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D: Joachim Trier
W: Joachim Trier; Eskil Vogt
S: Espen Klouman-Hoiner; Anders Danielsen Lie
Just when I'd resigned this past year to superb minimalist drama (Frozen River, Wendy and Lucy, The Wrestler), stunning blockbusters (The Dark Knight, Wall-E), gigantic opuses (Australia, Benjamin Button) and uneven adaptations (Slumdog Millionaire, Revolutionary Road), I manage to find one more gem!
Joachim Trier's first feature film is like an explosion of energy from Norwegian cinema. It drips of French New Wave style and irony in its stinging examination of the successes and tribulations of early-20s writers Erik and Phillip, who want nothing more than to be profound but lack ideas and output. Filled with beautiful jump cuts, compositions that linger on form and lighting, and (THANK GOD!) a story to match, Reprise is filmmaking to actually get excited about.
It is at once sarcastic and self-knowing, brutally honest and deeply personal, heartfelt and flimsy, satiric and stinging. It evokes Godard, Truffaut, Fellini, and Melville with profound grace and sensibility. Trier knows his film history and he knows his theory and he knows his form.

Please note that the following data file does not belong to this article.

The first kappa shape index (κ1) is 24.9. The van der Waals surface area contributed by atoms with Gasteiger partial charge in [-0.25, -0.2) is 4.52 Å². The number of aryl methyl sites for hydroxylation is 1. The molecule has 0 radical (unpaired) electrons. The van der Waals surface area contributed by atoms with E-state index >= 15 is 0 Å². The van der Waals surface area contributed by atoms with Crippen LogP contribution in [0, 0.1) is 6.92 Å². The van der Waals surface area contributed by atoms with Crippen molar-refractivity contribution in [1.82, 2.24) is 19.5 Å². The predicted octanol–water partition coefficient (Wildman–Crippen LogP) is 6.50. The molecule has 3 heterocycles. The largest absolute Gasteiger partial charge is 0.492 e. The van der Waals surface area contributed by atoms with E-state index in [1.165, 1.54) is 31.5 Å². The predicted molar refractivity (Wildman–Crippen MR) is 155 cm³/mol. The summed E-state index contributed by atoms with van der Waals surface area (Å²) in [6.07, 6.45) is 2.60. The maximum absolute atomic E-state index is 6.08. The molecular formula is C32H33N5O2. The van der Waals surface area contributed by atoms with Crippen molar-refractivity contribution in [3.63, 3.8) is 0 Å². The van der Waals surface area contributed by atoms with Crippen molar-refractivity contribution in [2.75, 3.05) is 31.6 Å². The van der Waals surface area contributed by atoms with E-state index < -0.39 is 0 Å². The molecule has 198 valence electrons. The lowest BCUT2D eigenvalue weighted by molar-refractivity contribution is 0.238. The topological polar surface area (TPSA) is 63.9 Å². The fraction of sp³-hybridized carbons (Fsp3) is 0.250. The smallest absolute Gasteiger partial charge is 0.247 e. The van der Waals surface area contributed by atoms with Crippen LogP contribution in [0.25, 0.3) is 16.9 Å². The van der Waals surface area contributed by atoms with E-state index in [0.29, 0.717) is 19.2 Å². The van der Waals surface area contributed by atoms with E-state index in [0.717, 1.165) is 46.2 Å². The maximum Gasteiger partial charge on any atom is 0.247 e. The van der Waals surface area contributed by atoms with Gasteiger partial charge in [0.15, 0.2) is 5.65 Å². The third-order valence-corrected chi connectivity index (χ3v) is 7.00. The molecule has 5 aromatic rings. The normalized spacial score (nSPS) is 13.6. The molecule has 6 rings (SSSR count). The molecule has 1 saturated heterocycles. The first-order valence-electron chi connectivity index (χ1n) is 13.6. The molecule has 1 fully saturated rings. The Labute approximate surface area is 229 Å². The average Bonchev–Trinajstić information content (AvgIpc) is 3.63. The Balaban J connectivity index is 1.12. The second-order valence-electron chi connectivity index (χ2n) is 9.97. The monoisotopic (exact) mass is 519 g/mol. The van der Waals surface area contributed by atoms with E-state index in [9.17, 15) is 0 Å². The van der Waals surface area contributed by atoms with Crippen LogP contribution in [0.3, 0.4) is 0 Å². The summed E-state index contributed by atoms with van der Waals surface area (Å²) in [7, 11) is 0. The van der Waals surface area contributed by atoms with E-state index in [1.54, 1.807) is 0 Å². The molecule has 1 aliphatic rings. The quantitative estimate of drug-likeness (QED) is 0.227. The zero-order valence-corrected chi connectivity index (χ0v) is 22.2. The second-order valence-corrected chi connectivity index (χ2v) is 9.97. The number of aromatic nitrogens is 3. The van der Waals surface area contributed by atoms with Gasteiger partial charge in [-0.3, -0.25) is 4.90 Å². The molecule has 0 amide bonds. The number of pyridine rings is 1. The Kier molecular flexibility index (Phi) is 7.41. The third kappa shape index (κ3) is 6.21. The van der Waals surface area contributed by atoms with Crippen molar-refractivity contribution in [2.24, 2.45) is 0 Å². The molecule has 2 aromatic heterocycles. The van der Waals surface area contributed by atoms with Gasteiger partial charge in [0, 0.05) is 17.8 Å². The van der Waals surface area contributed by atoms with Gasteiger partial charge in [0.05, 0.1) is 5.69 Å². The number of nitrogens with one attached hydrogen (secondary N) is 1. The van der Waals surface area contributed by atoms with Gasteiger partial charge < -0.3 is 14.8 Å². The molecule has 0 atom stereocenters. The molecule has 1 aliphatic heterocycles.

It hasn't been a secret I've been in a glut with modern movies this year. Even when I'm visually overwhelmed by a film (Benjamin Button), I can't ignore its honest and superficial flaws. Such a sigh of relief then, to finally find one more film amongst a small handful that blends a superb narrative (a dual character study that rarely feels obvious and always unexpected) with a fascinating array of techniques that marry form and content in such small and polished ways as to aesthetically rival some of the year's best work.
I know, this is just me going off on a giant tangent. Forgive me, for its the burst of exuberance this film, as solemn it may be, gives. Perhaps its greatest strength is in its free-form narrator, who shifts the film from present to past and into the future before heading back to the present, or even exploring alternate futures with such immediacy that it threatens to convolute the story, yet never does. Trier finds ways to visually navigate time and consolidate it appropriately.
Yes, THIS is cinema. Big, bold, and as lavish as we are likely to see. I'm so glad this 2006 film found a 2008 release in the US, so as to give me something to latch on to.